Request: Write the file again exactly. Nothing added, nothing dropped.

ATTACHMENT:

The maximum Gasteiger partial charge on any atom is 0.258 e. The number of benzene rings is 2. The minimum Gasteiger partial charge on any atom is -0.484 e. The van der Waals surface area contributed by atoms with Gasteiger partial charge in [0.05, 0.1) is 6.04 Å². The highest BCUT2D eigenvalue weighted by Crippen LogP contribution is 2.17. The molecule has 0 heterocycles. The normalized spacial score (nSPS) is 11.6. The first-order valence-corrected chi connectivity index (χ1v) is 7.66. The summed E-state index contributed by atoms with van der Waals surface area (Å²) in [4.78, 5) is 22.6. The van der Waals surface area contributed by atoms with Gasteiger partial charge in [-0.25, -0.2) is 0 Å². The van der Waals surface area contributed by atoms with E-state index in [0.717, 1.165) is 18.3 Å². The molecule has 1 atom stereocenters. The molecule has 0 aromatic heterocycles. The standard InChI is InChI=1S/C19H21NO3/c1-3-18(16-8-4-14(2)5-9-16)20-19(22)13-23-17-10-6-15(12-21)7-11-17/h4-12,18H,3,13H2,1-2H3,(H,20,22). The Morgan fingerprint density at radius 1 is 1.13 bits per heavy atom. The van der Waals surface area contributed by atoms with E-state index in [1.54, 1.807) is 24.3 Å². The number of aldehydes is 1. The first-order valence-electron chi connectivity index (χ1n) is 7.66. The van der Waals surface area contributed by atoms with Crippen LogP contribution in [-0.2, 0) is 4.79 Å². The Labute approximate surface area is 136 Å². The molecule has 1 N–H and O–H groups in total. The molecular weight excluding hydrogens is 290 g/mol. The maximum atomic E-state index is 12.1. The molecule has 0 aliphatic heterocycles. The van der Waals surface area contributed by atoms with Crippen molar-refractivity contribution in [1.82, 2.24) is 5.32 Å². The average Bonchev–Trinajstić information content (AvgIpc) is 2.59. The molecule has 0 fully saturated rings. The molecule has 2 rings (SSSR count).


The maximum Gasteiger partial charge on any atom is 0.258 e. The number of benzene rings is 2. The minimum Gasteiger partial charge on any atom is -0.484 e. The van der Waals surface area contributed by atoms with Gasteiger partial charge in [0.05, 0.1) is 6.04 Å². The highest BCUT2D eigenvalue weighted by Crippen LogP contribution is 2.17. The molecule has 0 heterocycles. The normalized spacial score (nSPS) is 11.6. The first-order valence-corrected chi connectivity index (χ1v) is 7.66. The summed E-state index contributed by atoms with van der Waals surface area (Å²) in [4.78, 5) is 22.6. The van der Waals surface area contributed by atoms with Gasteiger partial charge in [-0.25, -0.2) is 0 Å². The van der Waals surface area contributed by atoms with E-state index in [0.717, 1.165) is 18.3 Å². The molecule has 1 atom stereocenters. The molecule has 0 aromatic heterocycles. The standard InChI is InChI=1S/C19H21NO3/c1-3-18(16-8-4-14(2)5-9-16)20-19(22)13-23-17-10-6-15(12-21)7-11-17/h4-12,18H,3,13H2,1-2H3,(H,20,22). The Morgan fingerprint density at radius 1 is 1.13 bits per heavy atom. The van der Waals surface area contributed by atoms with E-state index in [1.54, 1.807) is 24.3 Å². The number of aldehydes is 1. The first-order valence-electron chi connectivity index (χ1n) is 7.66. The van der Waals surface area contributed by atoms with Crippen LogP contribution in [-0.2, 0) is 4.79 Å². The Labute approximate surface area is 136 Å². The molecule has 1 N–H and O–H groups in total. The molecular weight excluding hydrogens is 290 g/mol. The maximum atomic E-state index is 12.1. The molecule has 0 aliphatic heterocycles. The van der Waals surface area contributed by atoms with Crippen molar-refractivity contribution in [1.82, 2.24) is 5.32 Å². The average Bonchev–Trinajstić information content (AvgIpc) is 2.59. The molecule has 0 fully saturated rings. The molecule has 2 rings (SSSR count).